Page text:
Last week, the students involved in Trinity theatre took the stage one last time this semester in the production of the play, â€œThree Sisters.â€
â€œThree Sistersâ€ opened on April 17. The play tells the story of a Russian family and the ups and downs of their dreams of moving to Moscow to make a better life for themselves.
Sophomore Catherine Clark played one of the sisters, who battles internal conflicts while trying to maintain stability for her family.
â€œI play Olga Prozorov, who is the oldest sister and the most serious,â€ Clark said. â€œLike all of the characters, Olga transitions through different stages of her life but there is a constant battle within her to maintain a calm exterior even when everything around her seems to be falling apart.â€
Senior Brady Iba played the sistersâ€™ brother, Andre, who, like most of the characters, has goals of moving out of the town and making a better life. He says that the characters constantly have another dream or goal to meet.
â€œThereâ€™s a line in the show that says, â€˜We canâ€™t achieve happiness, we can only grasp at it,â€™ and the idea is that once you achieve your goals, do you know you actually got them? Or is it just, â€˜Now that youâ€™ve gotten to that point, whatâ€™s your next goal?â€™â€ Iba said.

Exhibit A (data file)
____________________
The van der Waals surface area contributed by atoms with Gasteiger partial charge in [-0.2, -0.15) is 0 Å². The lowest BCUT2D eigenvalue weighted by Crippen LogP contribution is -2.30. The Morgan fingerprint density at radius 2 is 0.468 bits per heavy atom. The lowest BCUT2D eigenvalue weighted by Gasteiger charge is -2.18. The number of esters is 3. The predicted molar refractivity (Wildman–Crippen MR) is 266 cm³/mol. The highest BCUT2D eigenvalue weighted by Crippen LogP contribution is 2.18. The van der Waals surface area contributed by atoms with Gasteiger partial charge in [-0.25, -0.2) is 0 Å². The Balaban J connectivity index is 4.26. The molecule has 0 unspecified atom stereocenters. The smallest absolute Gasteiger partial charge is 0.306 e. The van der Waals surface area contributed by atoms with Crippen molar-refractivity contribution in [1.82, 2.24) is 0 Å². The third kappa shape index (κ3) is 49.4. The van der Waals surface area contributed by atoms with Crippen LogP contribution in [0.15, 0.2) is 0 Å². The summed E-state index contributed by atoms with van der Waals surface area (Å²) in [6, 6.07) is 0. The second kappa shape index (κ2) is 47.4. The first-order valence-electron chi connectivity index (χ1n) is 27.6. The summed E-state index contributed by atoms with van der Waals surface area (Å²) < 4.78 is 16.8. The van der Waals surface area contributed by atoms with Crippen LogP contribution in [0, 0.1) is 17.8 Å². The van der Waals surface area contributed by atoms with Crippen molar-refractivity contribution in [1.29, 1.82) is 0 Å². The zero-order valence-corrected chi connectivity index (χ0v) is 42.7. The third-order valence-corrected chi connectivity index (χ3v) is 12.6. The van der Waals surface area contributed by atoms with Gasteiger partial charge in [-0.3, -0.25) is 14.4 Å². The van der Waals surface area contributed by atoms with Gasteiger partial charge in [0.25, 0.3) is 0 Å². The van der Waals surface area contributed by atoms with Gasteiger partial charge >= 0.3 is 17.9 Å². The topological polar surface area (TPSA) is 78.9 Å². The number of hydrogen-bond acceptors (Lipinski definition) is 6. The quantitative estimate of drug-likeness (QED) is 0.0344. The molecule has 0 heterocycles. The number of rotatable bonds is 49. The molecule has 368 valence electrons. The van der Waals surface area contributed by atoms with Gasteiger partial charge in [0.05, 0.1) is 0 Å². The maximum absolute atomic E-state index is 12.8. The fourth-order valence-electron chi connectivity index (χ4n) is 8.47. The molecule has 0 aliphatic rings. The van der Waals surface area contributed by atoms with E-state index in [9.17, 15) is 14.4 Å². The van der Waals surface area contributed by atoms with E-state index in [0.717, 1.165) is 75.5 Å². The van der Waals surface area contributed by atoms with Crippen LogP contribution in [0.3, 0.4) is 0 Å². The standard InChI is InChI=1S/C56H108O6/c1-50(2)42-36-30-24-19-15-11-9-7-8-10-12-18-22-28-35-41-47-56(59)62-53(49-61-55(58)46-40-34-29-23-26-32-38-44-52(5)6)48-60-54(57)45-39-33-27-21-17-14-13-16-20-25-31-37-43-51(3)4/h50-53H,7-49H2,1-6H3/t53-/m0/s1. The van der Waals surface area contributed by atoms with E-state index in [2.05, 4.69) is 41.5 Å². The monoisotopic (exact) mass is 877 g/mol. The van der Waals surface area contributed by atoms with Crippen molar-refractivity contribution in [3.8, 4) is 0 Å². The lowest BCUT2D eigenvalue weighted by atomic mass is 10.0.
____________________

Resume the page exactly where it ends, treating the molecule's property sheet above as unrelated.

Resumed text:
â€œThree Sistersâ€ was particularly unique because of the level of involvement the cast has, not only as actors, but also with the sound.
â€œOne thing that makes this production different than most others is what weâ€™ve been calling Foley work,â€ Iba said.
Making the sounds for the show involved some actors learning to play instruments, such as Iba who learned violin. This Foley work also involves working with the set.
â€œDuring set changes, the entire cast moves the pieces,â€ Clark said.
The preparation for â€œThree Sistersâ€ was also unusual. Iba says the cast worked in reverse order.
â€œUsually you block it, put it on stage, fix a few things, and then you go,â€ Iba said. â€œBut for this play, we kind of put it in reverse order; we put it on its feet to go, then we added in the blocking and Foley work afterwards.â€
Senior Lauren Splawn attended the play as part of a class.
â€œIt was required for my class, â€˜Dramatic Literature,â€™â€ Splawn said. â€œI think it was really well directed and I enjoyed my time.â€
She adds that performances like this help make Trinity special.
â€œI think things like this give Trinity students a unique experience because we have access to many different kinds of plays throughout the year,â€ Splawn said. â€œAlso, it gives students opportunities to be a part of these plays and see if they have an interest in drama.â€
The last performance of â€œThree Sistersâ€ will be at 8 p.m. on April 25 in the Stieren Theater.